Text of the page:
I promised you 6 episodes, Gotham. It's getting really hard to keep that promise.
posted by robocop is bleeding at 6:35 AM on October 15, 2014 [7 favorites]


So, uh, when is this set? Because it seemed like modern day until they had that office scene with row after row of typewriters.
posted by codacorolla at 7:22 AM on October 15, 2014 [2 favorites]


I was really hoping that immediately after the scene where Cobblepot smiles as hired goons wolf down their cannoli there would be a TWO WEEKS LATER scene in which the aforementioned goons are all happily talking about how much they love working for Cobblepot because he always goes out of his way to show that he appreciates them by bringing them little treats.

But that would force this show to acknowledge humor or fun, and where would that leave us?
posted by Parasite Unseen at 2:15 PM on October 15, 2014 [6 favorites]


It reminds me of The Strain, where it's soooo close to being a fun genre show, but its own self seriousness won't allow it to take the step to actually being kitsch. So, instead, it just comes off as poorly done.
posted by codacorolla at 2:53 PM on October 15, 2014


there would be a TWO WEEKS LATER scene in which the aforementioned goons are all happily talking about how much they love working for Cobblepot because he always goes out of his way to show that he appreciates them by bringing them little treats.

And then it cuts to 15 years later and Batman is punching a thug in the face. "MY PARENTS ARE DEAD," shouts The Bat, "Why do you lot keep working for the Penguin when it only ends in pain? THE PAIN I FEEL FOR MY DEAD PARENTS!"

As the thug drifts off into unconsciousness, he dreams of the delightful torte Penguin brought back to the lair last week. "Just a tiny something," the little man coo'd. "Now dig in before the lemon zest fades."
posted by robocop is bleeding at 2:58 PM on October 15, 2014 [15 favorites]


The use of "Spellbound" just underscores for me why Gotham is my jam, and why it is not the jam of post-Nolan BatFans. Siouxsie and the Banshees is about as clear a shout-out to BatBurton (specifically Batman Returns) as you're gonna get. For me, I love that Batman and have found every subsequent cinematic iteration kind of a drag, which I know is not the prevailing nerd sentiment. So be it!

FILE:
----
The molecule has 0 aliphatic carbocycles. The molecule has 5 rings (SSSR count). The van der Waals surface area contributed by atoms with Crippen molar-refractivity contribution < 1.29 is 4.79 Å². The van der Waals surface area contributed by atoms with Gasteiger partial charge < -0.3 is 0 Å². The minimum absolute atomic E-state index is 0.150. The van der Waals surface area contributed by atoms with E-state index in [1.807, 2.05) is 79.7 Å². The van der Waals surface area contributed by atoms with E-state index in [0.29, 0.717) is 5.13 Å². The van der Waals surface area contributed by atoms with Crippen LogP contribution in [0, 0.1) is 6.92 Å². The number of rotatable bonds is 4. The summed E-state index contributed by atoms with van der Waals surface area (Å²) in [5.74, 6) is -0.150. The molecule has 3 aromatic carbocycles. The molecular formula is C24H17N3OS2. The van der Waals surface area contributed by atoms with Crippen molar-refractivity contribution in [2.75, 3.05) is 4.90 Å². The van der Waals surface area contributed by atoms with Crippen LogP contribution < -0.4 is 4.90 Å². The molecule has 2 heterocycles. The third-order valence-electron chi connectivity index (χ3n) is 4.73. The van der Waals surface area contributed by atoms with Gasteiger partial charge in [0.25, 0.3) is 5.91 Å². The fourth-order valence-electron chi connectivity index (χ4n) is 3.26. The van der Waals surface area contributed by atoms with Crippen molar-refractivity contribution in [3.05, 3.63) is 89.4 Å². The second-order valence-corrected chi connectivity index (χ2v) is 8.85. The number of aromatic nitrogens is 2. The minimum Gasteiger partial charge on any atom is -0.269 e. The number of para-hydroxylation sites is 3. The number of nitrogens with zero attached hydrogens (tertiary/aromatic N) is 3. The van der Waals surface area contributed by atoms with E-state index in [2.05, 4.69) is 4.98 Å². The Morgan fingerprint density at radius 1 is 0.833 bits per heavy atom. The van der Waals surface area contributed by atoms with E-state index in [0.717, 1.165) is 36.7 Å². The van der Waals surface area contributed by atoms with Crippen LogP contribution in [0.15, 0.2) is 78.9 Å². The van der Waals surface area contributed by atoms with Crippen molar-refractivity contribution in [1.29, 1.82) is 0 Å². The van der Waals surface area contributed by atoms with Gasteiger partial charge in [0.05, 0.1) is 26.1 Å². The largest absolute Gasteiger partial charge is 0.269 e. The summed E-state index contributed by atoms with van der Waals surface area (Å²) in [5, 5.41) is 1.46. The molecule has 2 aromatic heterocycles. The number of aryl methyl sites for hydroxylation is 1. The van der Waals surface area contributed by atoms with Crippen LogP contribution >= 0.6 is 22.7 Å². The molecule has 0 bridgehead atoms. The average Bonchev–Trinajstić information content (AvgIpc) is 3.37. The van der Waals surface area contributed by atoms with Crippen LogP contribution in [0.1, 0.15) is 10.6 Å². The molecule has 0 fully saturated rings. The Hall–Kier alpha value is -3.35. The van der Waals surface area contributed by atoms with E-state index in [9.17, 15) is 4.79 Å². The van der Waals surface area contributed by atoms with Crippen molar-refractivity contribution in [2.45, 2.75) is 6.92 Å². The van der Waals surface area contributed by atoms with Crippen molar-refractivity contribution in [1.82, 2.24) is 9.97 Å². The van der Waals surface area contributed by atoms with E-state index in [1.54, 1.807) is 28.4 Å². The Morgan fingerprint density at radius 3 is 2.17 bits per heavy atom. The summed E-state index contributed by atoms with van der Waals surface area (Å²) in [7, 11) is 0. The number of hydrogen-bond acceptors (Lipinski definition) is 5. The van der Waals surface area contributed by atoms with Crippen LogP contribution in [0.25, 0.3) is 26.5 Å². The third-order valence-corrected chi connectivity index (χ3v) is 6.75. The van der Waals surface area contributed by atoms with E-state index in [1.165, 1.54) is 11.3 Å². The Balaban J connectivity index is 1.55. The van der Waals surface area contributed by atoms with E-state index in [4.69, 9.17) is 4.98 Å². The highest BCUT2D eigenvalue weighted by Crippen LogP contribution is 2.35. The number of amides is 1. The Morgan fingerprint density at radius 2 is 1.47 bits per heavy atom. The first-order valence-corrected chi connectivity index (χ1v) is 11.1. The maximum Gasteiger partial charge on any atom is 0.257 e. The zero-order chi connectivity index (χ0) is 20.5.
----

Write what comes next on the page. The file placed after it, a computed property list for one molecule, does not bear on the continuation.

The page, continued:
That said, this episode was not the show's best. The gang war doesn't really make sense, and the Crappy Anti-Deadshot was a baffling kind of Anton Chigurh, but crappy. I also am not crazy at all about the way the show is characterizing Renee Montoya. AT ALL.
posted by kittens for breakfast at 3:45 PM on October 15, 2014


If they're going for the Burton-Batman, then they need to get everyone on the same page. Too much trying to be everything to everybody - big scenery chewing like Burton! NO SMILES like Nolan! illogical plots like Schumach-wait! Skip that last one!
posted by robocop is bleeding at 5:19 PM on October 15, 2014 [4 favorites]


I am so so so so so sick of kiddie Bruce Wayne. Every time he's on screen I scream at him, "NO ONE CARES ABOUT YOU, BRUCE! MOAR HOT JIM GORDON!"
posted by Jacqueline at 9:05 PM on October 15, 2014


Apparently - and who knows if they'll ever address it, but I hope they do, because it's maybe the thing that interests me the most about this show right now! - something about Gotham, as it already exists without either of those two factors, breeds a particularly "creative" type of criminal insanity already.

Calling it now: like Buffy lived at the Hellmouth, it turns out Gotham was built on the Crimemouth - a portal between Earth and crime.
posted by EndsOfInvention at 6:14 AM on October 16, 2014 [7 favorites]


Siouxsie and the Banshees is about as clear a shout-out to BatBurton (specifically Batman Returns) as you're gonna get.

For all that I've been calling the new Penguin "based on Danny Devito" since episode one, I hadn't put that together until you said that. It makes more sense of what I think of as the unevenness of the tone than anything else I've read.
posted by immlass at 10:18 PM on October 18, 2014